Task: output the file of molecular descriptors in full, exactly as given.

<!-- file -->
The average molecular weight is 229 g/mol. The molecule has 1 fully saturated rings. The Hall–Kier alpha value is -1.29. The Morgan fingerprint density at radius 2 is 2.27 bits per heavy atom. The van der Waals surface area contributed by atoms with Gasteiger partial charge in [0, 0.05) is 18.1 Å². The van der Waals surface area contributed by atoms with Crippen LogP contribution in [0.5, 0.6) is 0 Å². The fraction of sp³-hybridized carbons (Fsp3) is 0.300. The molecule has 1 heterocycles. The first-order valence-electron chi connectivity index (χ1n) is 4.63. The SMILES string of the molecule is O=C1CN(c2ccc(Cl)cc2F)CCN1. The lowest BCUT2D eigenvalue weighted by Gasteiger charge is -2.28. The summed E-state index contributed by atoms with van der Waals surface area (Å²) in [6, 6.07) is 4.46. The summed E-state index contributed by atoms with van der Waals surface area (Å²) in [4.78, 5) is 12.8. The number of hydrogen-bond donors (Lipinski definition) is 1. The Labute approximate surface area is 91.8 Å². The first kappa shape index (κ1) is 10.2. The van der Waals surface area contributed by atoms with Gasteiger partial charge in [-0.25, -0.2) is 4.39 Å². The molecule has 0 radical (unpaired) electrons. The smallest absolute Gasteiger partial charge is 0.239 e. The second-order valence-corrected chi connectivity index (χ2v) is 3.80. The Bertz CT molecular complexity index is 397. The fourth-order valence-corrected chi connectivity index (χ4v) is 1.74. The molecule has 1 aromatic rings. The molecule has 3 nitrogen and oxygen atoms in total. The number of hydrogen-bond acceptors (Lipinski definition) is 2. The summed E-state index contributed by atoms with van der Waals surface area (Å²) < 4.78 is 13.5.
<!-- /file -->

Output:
The average molecular weight is 229 g/mol. The molecule has 1 fully saturated rings. The Hall–Kier alpha value is -1.29. The Morgan fingerprint density at radius 2 is 2.27 bits per heavy atom. The van der Waals surface area contributed by atoms with Gasteiger partial charge in [0, 0.05) is 18.1 Å². The van der Waals surface area contributed by atoms with Crippen LogP contribution in [0.5, 0.6) is 0 Å². The fraction of sp³-hybridized carbons (Fsp3) is 0.300. The molecule has 1 heterocycles. The first-order valence-electron chi connectivity index (χ1n) is 4.63. The SMILES string of the molecule is O=C1CN(c2ccc(Cl)cc2F)CCN1. The lowest BCUT2D eigenvalue weighted by Gasteiger charge is -2.28. The summed E-state index contributed by atoms with van der Waals surface area (Å²) in [6, 6.07) is 4.46. The summed E-state index contributed by atoms with van der Waals surface area (Å²) in [4.78, 5) is 12.8. The number of hydrogen-bond donors (Lipinski definition) is 1. The Labute approximate surface area is 91.8 Å². The first kappa shape index (κ1) is 10.2. The van der Waals surface area contributed by atoms with Gasteiger partial charge in [-0.25, -0.2) is 4.39 Å². The molecule has 0 radical (unpaired) electrons. The smallest absolute Gasteiger partial charge is 0.239 e. The second-order valence-corrected chi connectivity index (χ2v) is 3.80. The Bertz CT molecular complexity index is 397. The fourth-order valence-corrected chi connectivity index (χ4v) is 1.74. The molecule has 1 aromatic rings. The molecule has 3 nitrogen and oxygen atoms in total. The number of hydrogen-bond acceptors (Lipinski definition) is 2. The summed E-state index contributed by atoms with van der Waals surface area (Å²) < 4.78 is 13.5.